Samsung EYECAN + - mouse for people with disabilities

    Good afternoon, Habr!

    In addition to mobile devices, TV / audio / video and household appliances, cameras and camcorders, computer peripherals and storage devices, Samsung Electronics has been developing medical equipment for many years. Two years ago, the company announced a device for people with disabilities EYECAN - a mouse that was controlled by eye movements using special glasses. The other day, Samsung introduced the second generation of this development called EYECAN +, which will allow completely immobilized people to browse web pages, as well as create and edit documents with a simple movement of the pupils.


    EYECAN + is one of the first devices of its kind, since it does not require any additional wearable devices, such as glasses or helmets. This is a portable device that works wirelessly. Its unit, equipped with a set of cameras, is located under the monitor and monitors the movement of the human eye, giving the computer commands and moving the cursor to the right place.

    For correct operation of EYECAN +, the user must be located at a distance of 60-70 cm from the monitor. The position does not matter, so a person can both sit and lie in front of the screen. Calibration of the device will be required only during the first start-up, since EYECAN + remembers the characteristics of each user's eyes. It is also possible to adjust the sensitivity of the device - both during calibration and during operation. After calibration, the EYECAN + user interface is displayed as a pop-up menu in one of two modes: a menu in a standard rectangular window or a menu with a "floating" wheel; both display options contain 18 different commands.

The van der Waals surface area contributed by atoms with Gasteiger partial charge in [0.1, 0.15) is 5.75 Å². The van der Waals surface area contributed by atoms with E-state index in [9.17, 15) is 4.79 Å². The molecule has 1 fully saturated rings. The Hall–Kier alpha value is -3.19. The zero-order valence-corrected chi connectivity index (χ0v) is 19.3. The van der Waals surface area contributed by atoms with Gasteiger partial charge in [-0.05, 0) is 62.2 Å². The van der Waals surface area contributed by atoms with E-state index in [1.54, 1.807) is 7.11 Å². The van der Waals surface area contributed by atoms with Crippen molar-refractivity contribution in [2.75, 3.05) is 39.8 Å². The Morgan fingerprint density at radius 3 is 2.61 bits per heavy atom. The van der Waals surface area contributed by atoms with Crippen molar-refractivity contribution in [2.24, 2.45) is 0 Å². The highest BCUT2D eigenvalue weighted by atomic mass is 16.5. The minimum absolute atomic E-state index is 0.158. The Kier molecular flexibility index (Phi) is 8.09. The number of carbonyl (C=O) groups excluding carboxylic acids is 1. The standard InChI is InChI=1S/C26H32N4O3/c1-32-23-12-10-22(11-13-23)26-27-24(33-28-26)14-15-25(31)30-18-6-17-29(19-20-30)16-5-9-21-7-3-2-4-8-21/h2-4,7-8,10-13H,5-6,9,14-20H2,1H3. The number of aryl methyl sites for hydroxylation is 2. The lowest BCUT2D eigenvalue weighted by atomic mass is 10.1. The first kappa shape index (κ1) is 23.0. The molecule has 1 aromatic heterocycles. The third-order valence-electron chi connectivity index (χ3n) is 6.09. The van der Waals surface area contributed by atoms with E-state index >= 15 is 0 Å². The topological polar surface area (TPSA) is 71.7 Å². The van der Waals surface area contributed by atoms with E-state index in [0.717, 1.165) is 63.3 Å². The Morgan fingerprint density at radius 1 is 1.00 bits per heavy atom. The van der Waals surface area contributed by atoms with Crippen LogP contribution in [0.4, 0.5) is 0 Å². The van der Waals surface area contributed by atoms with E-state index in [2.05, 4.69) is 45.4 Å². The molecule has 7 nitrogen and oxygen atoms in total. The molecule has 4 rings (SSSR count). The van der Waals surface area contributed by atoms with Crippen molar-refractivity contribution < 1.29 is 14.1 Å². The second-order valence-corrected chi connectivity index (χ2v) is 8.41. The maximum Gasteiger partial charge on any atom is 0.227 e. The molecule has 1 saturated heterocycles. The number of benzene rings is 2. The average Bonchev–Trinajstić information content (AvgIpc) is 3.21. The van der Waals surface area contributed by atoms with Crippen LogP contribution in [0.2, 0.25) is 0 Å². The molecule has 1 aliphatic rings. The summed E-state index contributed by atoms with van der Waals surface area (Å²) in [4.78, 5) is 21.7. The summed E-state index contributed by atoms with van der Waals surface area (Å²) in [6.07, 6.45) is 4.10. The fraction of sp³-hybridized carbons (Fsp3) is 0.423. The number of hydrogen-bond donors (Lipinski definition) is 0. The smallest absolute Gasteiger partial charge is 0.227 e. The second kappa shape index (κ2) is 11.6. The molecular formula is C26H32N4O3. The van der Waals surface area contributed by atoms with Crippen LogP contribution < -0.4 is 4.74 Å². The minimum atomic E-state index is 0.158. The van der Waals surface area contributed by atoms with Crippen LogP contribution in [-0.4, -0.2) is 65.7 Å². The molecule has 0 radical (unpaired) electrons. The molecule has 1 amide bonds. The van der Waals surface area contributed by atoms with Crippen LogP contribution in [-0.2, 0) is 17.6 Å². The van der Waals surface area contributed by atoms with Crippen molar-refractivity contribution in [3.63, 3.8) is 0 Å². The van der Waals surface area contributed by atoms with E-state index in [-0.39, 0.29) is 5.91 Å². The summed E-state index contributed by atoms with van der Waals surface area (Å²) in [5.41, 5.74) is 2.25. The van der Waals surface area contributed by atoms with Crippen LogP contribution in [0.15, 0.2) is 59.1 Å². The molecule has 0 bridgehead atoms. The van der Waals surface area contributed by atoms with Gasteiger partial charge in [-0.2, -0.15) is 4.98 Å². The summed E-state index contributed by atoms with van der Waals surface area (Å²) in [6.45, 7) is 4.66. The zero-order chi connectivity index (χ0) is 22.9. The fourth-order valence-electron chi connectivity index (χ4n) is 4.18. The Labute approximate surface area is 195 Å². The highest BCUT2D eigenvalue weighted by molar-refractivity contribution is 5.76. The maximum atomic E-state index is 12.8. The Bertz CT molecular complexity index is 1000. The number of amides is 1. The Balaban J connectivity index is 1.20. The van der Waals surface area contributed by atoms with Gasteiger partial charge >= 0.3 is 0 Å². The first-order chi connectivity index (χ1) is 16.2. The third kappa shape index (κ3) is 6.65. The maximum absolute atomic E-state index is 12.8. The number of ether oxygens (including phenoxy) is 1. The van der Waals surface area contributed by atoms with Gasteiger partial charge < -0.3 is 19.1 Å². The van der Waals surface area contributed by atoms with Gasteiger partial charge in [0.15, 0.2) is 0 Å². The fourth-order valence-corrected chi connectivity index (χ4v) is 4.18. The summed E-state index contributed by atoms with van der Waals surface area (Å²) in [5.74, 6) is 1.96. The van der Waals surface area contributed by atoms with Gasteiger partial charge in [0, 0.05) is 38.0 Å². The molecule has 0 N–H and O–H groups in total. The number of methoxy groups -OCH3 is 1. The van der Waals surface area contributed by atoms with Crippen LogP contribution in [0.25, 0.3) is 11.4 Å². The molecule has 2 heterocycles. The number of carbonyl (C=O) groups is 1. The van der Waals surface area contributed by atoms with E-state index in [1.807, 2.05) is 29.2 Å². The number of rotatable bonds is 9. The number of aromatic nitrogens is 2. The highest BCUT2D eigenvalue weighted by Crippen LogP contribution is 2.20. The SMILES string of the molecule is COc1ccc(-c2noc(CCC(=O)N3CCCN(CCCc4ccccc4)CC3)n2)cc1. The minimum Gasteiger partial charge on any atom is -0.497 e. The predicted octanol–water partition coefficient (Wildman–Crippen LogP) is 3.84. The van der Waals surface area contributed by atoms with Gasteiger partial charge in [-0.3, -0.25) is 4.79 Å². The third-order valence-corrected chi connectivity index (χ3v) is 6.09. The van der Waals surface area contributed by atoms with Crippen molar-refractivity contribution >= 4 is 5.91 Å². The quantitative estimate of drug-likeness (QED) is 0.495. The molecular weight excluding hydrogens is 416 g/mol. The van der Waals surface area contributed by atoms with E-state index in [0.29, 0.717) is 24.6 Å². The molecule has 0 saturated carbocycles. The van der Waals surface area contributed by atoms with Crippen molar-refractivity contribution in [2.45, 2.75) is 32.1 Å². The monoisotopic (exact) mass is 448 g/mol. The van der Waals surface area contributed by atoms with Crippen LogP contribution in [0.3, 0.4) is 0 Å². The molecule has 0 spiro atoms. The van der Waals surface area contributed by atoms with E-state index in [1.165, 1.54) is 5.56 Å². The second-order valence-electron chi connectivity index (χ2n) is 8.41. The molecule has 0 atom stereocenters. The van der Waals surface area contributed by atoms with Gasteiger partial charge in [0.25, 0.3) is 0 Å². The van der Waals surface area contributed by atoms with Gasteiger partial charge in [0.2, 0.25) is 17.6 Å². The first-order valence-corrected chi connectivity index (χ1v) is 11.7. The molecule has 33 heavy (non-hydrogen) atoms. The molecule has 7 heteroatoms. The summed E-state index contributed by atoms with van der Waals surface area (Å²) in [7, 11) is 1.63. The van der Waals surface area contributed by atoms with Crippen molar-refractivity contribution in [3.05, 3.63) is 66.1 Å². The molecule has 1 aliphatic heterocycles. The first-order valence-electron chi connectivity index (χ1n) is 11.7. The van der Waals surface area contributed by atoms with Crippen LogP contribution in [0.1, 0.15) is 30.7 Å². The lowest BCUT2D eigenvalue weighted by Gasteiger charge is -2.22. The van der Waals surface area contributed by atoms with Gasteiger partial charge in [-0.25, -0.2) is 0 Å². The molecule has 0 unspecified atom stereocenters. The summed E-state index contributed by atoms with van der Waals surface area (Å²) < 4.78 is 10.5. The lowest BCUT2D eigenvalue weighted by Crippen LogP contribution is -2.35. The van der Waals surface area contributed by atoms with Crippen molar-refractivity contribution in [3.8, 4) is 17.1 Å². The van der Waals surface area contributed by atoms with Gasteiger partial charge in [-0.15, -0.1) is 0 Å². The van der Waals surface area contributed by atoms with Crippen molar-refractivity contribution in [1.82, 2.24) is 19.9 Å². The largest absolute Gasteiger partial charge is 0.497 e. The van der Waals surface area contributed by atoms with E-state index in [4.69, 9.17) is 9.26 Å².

All 18 teams are operated through the movement of the pupils and blinking. For example, one of the commands can be selected by a direct look at its icon in the general menu and blinking, which replaces a click on the button of a conventional computer mouse. Commands include copying, pasting, selecting objects or text fragments, as well as dragging, scrolling, and zooming. Additional user commands that replace hot keys, such as closing a program (Alt + F4) or printing (Ctrl + P), can be created separately.


    Compared to the first version of EYECAN, which was introduced in March 2012, the calibration capabilities and functionality of EYECAN + have been significantly improved. For this, in many ways, thanks should be given to Hyun Jin Shin, a graduate student in computer science at Yonsei University in Seoul. Shin's body is paralyzed from birth. Working on the EYECAN project in 2011-2012, he took on a key role in the development of the second generation of the device. For 17 months, Sheen collaborated with Samsung engineers, painstakingly adjusting the functions, commands and degrees of response of EYECAN +, while trying to maintain its simplicity and ease of use.

    Samsung does not plan to commercialize EYECAN +: the company will annually produce a limited number of these devices and donate them to people in need through charitable organizations. Both the technological and design part of EYECAN + will soon acquire open source code, which will make the device as accessible as possible for third-party companies and organizations.

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